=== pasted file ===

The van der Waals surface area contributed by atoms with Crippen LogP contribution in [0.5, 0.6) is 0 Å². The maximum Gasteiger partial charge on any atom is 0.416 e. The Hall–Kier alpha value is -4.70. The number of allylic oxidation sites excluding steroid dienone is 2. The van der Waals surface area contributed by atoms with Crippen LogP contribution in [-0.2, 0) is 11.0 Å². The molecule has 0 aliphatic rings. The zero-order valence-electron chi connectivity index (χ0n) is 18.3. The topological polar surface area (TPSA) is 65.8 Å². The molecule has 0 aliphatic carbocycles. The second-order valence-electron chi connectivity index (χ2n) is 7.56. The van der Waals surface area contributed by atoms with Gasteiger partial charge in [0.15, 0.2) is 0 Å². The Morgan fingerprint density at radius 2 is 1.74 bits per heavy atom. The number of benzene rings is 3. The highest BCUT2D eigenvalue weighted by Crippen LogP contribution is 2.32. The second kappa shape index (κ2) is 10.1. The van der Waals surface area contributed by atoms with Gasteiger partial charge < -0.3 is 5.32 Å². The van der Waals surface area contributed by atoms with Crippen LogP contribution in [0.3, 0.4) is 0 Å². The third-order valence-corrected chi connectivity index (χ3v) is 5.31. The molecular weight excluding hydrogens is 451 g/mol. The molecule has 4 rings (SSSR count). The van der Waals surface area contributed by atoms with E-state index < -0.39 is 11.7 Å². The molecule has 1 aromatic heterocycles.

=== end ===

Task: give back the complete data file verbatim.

The van der Waals surface area contributed by atoms with Crippen LogP contribution in [0.5, 0.6) is 0 Å². The maximum Gasteiger partial charge on any atom is 0.416 e. The Hall–Kier alpha value is -4.70. The number of allylic oxidation sites excluding steroid dienone is 2. The van der Waals surface area contributed by atoms with Crippen LogP contribution in [-0.2, 0) is 11.0 Å². The molecule has 0 aliphatic rings. The zero-order valence-electron chi connectivity index (χ0n) is 18.3. The topological polar surface area (TPSA) is 65.8 Å². The molecule has 0 aliphatic carbocycles. The second-order valence-electron chi connectivity index (χ2n) is 7.56. The van der Waals surface area contributed by atoms with Gasteiger partial charge in [0.15, 0.2) is 0 Å². The Morgan fingerprint density at radius 2 is 1.74 bits per heavy atom. The number of benzene rings is 3. The highest BCUT2D eigenvalue weighted by Crippen LogP contribution is 2.32. The second kappa shape index (κ2) is 10.1. The van der Waals surface area contributed by atoms with Gasteiger partial charge < -0.3 is 5.32 Å². The van der Waals surface area contributed by atoms with Crippen LogP contribution in [0.3, 0.4) is 0 Å². The third-order valence-corrected chi connectivity index (χ3v) is 5.31. The molecular weight excluding hydrogens is 451 g/mol. The molecule has 4 rings (SSSR count). The van der Waals surface area contributed by atoms with E-state index < -0.39 is 11.7 Å². The molecule has 1 aromatic heterocycles.